And by now we’ve sent out the Paperless Post digital invites for my, I mean, my son Everett’s annual “Backyard Graveyard” Halloween Party. The backyard is not a big one, so the guest list is severely restricted to just a handful of his classmates. But the party-set up will not be severely restricted by anything. No sir. I will spike a dozen strobe lights scattered around so that the entire yard appears to be on fire. I will plug in a fog machine, fill it with fog machine fluid, and trigger period eruptions to “oohs and aahs.” I will do this even though the dog will go crazy and try to bite the fog machine. I will assemble a 15-foot high movie screen tethered to our wooden fence, one side of which is leaning so precariously that a local fence company is on call to install some emergency fence support posts. Assuming the movie screen doesn’t catch a gust of wind and collapse our fence before it is emergency-supported, I will project on that billowing screen a movie that is suitably horrifying for a gaggle of 12 year-old boys (who think they are up for a horrifying movie and even insist that they are but I know they really aren’t).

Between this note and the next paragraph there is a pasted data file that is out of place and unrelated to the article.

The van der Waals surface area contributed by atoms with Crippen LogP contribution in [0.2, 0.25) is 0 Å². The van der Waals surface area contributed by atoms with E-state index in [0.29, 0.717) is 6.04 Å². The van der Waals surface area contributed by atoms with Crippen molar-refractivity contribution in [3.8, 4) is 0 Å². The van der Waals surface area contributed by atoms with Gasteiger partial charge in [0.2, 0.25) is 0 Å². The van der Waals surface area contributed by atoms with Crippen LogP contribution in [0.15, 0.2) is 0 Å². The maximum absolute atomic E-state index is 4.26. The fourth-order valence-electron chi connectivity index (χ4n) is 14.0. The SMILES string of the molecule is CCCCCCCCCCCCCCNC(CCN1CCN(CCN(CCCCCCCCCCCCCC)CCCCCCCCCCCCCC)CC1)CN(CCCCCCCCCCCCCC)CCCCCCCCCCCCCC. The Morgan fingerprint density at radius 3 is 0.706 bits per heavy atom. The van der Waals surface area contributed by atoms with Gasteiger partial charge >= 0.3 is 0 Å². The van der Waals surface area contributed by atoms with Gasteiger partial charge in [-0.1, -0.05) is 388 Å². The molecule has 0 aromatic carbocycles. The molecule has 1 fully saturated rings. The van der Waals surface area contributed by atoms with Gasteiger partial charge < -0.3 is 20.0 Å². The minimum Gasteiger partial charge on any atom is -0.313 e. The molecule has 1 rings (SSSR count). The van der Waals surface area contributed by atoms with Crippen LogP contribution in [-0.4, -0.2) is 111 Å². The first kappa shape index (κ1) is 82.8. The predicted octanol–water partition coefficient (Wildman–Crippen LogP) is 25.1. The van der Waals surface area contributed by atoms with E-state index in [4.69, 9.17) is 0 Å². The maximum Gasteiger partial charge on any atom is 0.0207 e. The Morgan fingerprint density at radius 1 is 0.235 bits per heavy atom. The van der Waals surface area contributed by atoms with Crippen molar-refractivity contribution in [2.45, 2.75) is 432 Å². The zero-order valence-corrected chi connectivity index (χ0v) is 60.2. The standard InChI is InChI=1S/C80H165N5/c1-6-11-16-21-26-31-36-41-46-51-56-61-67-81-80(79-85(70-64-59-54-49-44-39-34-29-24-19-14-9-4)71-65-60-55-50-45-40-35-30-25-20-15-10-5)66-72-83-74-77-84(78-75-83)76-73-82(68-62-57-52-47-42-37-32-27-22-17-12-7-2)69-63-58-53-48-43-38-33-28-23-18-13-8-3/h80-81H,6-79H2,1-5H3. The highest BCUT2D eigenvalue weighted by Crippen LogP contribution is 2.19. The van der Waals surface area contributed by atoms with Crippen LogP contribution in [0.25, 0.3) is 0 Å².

I should add that I had planned on the traditional “Bobbing for Apples” activity (partly because the really nice silver champagne bucket we got from Pottery Barn otherwise sees pretty much zero action). But Everett — who has been studying biology at school via a unit on germs one encounters every day — put the kibosh on the bobbing this year. He pointed out that boys repeatedly plowing their heads into a bucket of water and chewing and spitting apples is probably a good way to pass germs back and forth. I can’t argue with this, so I’ll need to come up with some alternative activity to fill the gap between carving pumpkins and watching “The Texas Chainsaw Massacre.” (I’m just kidding about the “Chainsaw Massacre.” I mean, I think it’s based on a true story, but we will not be watching it. At least not this year….).
I know that at some point, our still-growing Halloween Village will contract. Our faux granite tombstones will not lie scattered about our driveway bushes. The most recent edition of “Master Everett’s Backyard Graveyard Party” will be the last one. No more fog machines. The kids will lose interest. Or my wife will grow weary of playing this game with me every year when Halloween Month rolls around. Or maybe she or I won’t be able to muster the courage to ascend the step ladder and teeter on its top step in order to pull the Village pieces and hanging ghouls from the storage closet’s high shelves.
Thinking about the day when I can no longer mark the season this way is terrifying; far more frightening than any jump scares my fog machine and red-eyed driveway ghouls could deliver up. But today is not that day. So in the meantime, I’m gonna belly up to the Road Kill Grill. I hear the “Rack of Rodent” is rather fresh today.
Happy Halloween. And thanks for reading.